Years ago, I learned a simple concept that brought task/trust orientation home for me. One of my early instructors and I stood next to a ditch filled with less than twelve inches of water. My horse stood just a few feet away, facing the ditch. My instructor took the horse from me and asked the horse to cross the ditch without a rider. My horse exploded over the ditch and I dropped my jaw, thinking I could never ride that. Then he brought the horse back over the other way, getting a similar reaction from both of us. He continued asking the horse back and forth over the ditch with rewards on each side and finally, he said to me, "Have you ever heard of the rock test?"

I replied honestly that I never had heard of the rock test, and asked him to explain...

"The rock test is an idea about trustworthiness, and it goes like this. If I put a flat rock on the saddle, and ask this horse to cross that ditch, and the rock doesn't fall from the saddle, then I bet a person could stay on too."

Moments later that horse stepped lightly into the ditch and through it. I saw how quietly he navigated the obstacle, and I felt a sudden surge of confidence in him. My instructor asked him over the ditch a few more times without any reaction and then asked me to ride him over. I'll never forget how he carefully carried me over the obstacle. The rock test made the light bulbs turn on in my brain. The concept of the rock test is so valuable. Perhaps not always realistic, but without a doubt, one of the best ways to conceptualize trustworthiness. In other words, if my horse responds well with something challenging, then I can trust him or her. The word challenging is the key. If you only ask for simple things on sunny days, you'll build a false sense of trust. This is where people get hurt. It's okay to start there, but don't stop there.

I trust one of my horses more than the others, can you guess why? Because I've spent more time with him, asking him to perform tasks in challenging environments and staying until it all worked out. I have one horse in particular I don't trust much at all. Can you guess why again? It's because I haven't spent the time with him, and his initial reactions tell me I need to spend more time. When I have the time, you can bet that's exactly what I'll do and he too, will become extremely trustworthy.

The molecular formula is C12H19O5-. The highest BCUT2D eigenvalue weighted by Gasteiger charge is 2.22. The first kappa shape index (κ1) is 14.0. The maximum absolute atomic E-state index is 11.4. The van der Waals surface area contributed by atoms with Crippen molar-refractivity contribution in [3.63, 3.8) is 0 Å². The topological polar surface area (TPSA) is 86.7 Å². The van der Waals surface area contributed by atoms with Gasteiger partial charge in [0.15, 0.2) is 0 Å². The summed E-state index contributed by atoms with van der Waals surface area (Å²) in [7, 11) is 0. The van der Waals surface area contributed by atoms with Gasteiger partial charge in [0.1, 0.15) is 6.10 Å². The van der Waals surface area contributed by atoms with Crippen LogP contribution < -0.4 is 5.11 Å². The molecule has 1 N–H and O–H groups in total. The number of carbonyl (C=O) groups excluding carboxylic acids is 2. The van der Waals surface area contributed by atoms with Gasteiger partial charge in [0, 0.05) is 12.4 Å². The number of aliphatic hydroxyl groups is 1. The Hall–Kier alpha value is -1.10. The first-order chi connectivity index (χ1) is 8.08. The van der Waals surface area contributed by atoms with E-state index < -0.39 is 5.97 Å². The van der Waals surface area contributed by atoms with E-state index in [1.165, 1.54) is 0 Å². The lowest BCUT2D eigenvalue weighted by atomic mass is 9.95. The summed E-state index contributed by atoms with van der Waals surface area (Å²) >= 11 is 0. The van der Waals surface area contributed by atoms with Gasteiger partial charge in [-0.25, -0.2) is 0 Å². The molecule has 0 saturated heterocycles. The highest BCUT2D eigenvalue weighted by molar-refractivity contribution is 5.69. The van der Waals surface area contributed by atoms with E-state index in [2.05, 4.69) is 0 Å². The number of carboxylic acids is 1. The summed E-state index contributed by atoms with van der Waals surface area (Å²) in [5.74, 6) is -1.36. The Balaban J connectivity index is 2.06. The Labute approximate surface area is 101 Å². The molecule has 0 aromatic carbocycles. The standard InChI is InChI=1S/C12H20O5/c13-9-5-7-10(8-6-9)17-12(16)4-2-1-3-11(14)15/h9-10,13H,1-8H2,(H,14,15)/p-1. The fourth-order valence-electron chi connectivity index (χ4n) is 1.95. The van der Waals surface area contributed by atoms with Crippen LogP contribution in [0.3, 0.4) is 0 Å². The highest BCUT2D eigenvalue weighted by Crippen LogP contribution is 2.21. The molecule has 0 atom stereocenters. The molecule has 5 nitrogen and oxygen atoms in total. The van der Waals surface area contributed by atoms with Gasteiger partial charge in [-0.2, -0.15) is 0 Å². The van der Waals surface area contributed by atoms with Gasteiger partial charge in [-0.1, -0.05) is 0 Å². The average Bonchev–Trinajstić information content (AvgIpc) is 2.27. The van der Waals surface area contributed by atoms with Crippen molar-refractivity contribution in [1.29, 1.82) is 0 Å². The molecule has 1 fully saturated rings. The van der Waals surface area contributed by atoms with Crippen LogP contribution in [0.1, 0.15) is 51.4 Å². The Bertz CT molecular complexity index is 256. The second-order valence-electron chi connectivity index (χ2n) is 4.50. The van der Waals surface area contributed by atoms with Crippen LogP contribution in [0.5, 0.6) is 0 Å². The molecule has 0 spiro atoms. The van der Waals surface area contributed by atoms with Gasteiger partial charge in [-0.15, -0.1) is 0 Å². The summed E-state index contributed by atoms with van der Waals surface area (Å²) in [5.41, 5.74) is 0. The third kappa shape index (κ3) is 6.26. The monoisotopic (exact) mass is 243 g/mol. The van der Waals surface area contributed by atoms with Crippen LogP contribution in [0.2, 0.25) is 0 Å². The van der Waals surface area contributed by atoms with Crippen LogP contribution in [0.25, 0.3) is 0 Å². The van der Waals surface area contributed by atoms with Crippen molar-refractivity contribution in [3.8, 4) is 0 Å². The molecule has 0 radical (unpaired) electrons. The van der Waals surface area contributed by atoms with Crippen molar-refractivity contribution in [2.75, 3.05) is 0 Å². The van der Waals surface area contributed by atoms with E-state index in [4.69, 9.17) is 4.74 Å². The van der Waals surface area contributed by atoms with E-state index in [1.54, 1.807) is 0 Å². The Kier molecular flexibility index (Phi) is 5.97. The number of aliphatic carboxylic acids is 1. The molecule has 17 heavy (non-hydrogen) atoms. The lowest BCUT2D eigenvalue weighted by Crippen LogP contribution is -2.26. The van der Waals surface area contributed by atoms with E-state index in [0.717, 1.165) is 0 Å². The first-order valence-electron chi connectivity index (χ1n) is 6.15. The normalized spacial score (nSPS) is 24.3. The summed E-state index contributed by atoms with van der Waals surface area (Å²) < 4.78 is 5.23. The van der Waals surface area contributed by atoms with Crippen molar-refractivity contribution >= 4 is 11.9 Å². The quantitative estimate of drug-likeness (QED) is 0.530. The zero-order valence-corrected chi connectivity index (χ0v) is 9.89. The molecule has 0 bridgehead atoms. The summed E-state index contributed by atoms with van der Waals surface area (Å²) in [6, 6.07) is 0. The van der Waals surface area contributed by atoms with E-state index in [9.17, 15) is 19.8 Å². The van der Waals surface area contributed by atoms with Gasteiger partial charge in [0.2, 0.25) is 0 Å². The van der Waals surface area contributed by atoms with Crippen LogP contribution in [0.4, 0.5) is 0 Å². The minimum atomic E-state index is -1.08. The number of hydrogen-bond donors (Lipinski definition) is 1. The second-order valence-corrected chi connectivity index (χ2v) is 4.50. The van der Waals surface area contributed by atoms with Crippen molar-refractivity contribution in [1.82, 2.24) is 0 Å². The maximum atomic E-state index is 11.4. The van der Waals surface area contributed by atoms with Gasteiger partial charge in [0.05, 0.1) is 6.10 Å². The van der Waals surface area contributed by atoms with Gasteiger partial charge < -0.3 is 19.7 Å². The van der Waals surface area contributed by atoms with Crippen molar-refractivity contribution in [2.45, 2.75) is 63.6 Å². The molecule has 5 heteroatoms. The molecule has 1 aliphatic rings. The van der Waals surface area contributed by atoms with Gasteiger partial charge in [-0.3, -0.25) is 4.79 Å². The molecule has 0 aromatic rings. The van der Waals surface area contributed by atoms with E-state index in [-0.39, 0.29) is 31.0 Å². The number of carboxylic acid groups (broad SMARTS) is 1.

I'd love to sum it all up for you now. You gain your horse's trust by spending time and asking her to do something for you. When she says yes, she sees you as a leader, someone she can trust. The cool thing is, you also gain more trust in her. It's the nature of all relationships, both horse/human and human/human. Do more together and learn more about each other. Don't avoid challenges, embrace the complexity with grace for each other and before you know it, you've got a rock solid relationship that only breaks down if one of you stop asking questions.

I hope this helps you understand the nature of trust. Comment below and share your thoughts. Don

Don Jessop - Blog Welcome

Hi! I'm Don Jessop

With Mastery Horsemanship

I write to inspire, educate and encourage you on your horse and personal journey.

Want Your Horse
To Be Your
Best Friend?

Take the 6 Day Horse Bonding Challenge

Need Help With Your Confidence?

Join the
Confidence Course
A Year of Support

Want to Know More?

Enter your Name and Email

For our FREE Weekly Newsletter
​​*Inspirational articles *Tips *Trivia and *Updates

Don't Miss Out Subscribe Now!